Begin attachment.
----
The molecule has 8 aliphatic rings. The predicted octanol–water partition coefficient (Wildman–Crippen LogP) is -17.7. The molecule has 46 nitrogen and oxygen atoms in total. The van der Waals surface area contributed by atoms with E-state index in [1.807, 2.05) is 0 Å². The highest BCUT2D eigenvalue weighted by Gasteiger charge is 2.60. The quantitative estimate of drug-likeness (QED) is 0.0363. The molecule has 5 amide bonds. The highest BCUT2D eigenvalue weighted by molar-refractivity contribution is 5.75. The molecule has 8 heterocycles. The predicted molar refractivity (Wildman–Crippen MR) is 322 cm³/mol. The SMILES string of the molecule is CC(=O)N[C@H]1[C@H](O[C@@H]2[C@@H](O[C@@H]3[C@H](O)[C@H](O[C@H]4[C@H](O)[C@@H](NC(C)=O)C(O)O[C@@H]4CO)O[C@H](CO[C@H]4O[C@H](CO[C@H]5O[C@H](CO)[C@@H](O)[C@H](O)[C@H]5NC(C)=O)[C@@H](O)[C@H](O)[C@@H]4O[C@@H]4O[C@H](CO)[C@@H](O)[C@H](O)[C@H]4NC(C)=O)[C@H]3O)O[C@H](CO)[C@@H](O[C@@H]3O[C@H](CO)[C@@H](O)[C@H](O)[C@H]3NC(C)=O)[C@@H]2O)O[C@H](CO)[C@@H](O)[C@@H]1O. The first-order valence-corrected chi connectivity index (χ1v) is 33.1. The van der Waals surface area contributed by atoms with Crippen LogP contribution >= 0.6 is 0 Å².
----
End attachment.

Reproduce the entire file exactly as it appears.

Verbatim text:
The molecule has 8 aliphatic rings. The predicted octanol–water partition coefficient (Wildman–Crippen LogP) is -17.7. The molecule has 46 nitrogen and oxygen atoms in total. The van der Waals surface area contributed by atoms with E-state index in [1.807, 2.05) is 0 Å². The highest BCUT2D eigenvalue weighted by Gasteiger charge is 2.60. The quantitative estimate of drug-likeness (QED) is 0.0363. The molecule has 5 amide bonds. The highest BCUT2D eigenvalue weighted by molar-refractivity contribution is 5.75. The molecule has 8 heterocycles. The predicted molar refractivity (Wildman–Crippen MR) is 322 cm³/mol. The SMILES string of the molecule is CC(=O)N[C@H]1[C@H](O[C@@H]2[C@@H](O[C@@H]3[C@H](O)[C@H](O[C@H]4[C@H](O)[C@@H](NC(C)=O)C(O)O[C@@H]4CO)O[C@H](CO[C@H]4O[C@H](CO[C@H]5O[C@H](CO)[C@@H](O)[C@H](O)[C@H]5NC(C)=O)[C@@H](O)[C@H](O)[C@@H]4O[C@@H]4O[C@H](CO)[C@@H](O)[C@H](O)[C@H]4NC(C)=O)[C@H]3O)O[C@H](CO)[C@@H](O[C@@H]3O[C@H](CO)[C@@H](O)[C@H](O)[C@H]3NC(C)=O)[C@@H]2O)O[C@H](CO)[C@@H](O)[C@@H]1O. The first-order valence-corrected chi connectivity index (χ1v) is 33.1. The van der Waals surface area contributed by atoms with Crippen LogP contribution >= 0.6 is 0 Å².